For the first time in U.S. history, the majority of the country's union members work for government, the Bureau of Labor Statistics reports. For the cause of limiting the size of government, the implications of this development are ominous. Because they depend on the growth of government to increase their membership over the long term, government employee unions function as a permanent lobby for bigger government -- one that is organized, motivated and well funded. As Brian Johnson of the Alliance for Worker Freedom notes in The Washington Times:
There once was a day when working for the government meant a sacrifice for public service. Government employees didn't face the vagaries of employment in the corporate sector, where jobs come and go, but in return government jobs didn't come with the salaries and perks of the private sector, either.
Not anymore. The government unions want it all - high pay, stability and a growing work force. And they're willing to use their growing political clout to get it. Public-sector unions ferociously lobby each level of government for increased spending and oppose tax reductions.
In Oregon, public employees unions spent almost $4 million supporting ballot initiatives to raise personal income and business taxes by $733 million. The Service Employee International Union (SEIU) spent millions in California campaigning for higher oil, gas and liquor taxes. In Arizona, the Arizona Education Association lobbied successfully against repealing a $250 million-a-year statewide property tax. Even in the conservative state of Alabama, the Alabama Education Association's annual convention endorsed tax increases on businesses, cigarettes and soft drinks - while voting down measures supporting spending restrictions to combat the state's budget shortfall.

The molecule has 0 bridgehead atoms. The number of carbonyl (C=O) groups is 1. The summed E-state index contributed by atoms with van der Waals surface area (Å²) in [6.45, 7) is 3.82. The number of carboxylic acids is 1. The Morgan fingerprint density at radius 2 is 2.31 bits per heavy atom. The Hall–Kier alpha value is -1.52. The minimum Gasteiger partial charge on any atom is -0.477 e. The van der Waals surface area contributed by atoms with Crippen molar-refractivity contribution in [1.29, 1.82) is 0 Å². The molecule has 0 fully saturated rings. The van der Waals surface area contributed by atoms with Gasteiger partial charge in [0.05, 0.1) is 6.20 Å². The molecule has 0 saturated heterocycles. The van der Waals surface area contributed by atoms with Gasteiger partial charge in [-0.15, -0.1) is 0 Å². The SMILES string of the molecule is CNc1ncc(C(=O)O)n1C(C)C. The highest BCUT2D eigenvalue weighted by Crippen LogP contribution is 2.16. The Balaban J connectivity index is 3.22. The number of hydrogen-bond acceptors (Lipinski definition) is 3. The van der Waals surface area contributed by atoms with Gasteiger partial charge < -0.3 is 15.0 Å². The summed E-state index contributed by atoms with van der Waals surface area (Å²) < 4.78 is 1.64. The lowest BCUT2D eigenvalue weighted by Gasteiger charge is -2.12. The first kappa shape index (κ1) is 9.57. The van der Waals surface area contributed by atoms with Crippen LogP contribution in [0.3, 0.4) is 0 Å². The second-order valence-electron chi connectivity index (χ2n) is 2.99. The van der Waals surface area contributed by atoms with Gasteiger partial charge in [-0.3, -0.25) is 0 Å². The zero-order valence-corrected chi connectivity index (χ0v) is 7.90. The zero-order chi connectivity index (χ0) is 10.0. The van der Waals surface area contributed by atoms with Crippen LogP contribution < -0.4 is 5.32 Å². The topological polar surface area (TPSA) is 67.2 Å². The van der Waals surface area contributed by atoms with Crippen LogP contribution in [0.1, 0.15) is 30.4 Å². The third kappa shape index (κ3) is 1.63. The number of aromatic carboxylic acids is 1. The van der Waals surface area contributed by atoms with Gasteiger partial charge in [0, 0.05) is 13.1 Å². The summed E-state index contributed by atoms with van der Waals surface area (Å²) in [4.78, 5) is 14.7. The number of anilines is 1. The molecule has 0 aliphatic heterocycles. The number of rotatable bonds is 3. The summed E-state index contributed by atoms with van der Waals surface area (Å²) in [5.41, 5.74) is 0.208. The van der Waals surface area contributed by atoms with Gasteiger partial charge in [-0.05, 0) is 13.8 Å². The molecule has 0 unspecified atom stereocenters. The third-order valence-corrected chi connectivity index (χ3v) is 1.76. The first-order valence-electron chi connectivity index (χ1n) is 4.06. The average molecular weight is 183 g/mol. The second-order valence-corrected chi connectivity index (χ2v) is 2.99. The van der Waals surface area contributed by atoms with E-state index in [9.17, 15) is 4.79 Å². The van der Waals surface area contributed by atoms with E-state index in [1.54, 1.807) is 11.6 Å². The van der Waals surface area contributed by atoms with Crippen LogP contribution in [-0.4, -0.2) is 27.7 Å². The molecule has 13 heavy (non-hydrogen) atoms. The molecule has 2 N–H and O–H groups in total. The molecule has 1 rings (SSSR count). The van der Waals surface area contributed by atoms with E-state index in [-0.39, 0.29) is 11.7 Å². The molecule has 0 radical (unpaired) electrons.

And how great is unions' involvement in politics? Six of the top 10 -- and 12 of the top 20 -- donors to political campaigns during from 1989 to the present are unions, according to the Center for Responsive Politics. That the American Federation of State, County & Municipal Employees (AFSCME) is the second overall donor shouldn't be surprising. Unionization in government is greater at the state and local level, so AFSCME has the most to gain from government budget bloat.
Another top-10 heavy hitter is the Service Employees International Union, which is working to increase its presence in the public sector -- which SEIU hopes will grow much larger through greater government involvement in health care. (Thanks to Iain Murray for the Opensecrets.org link.)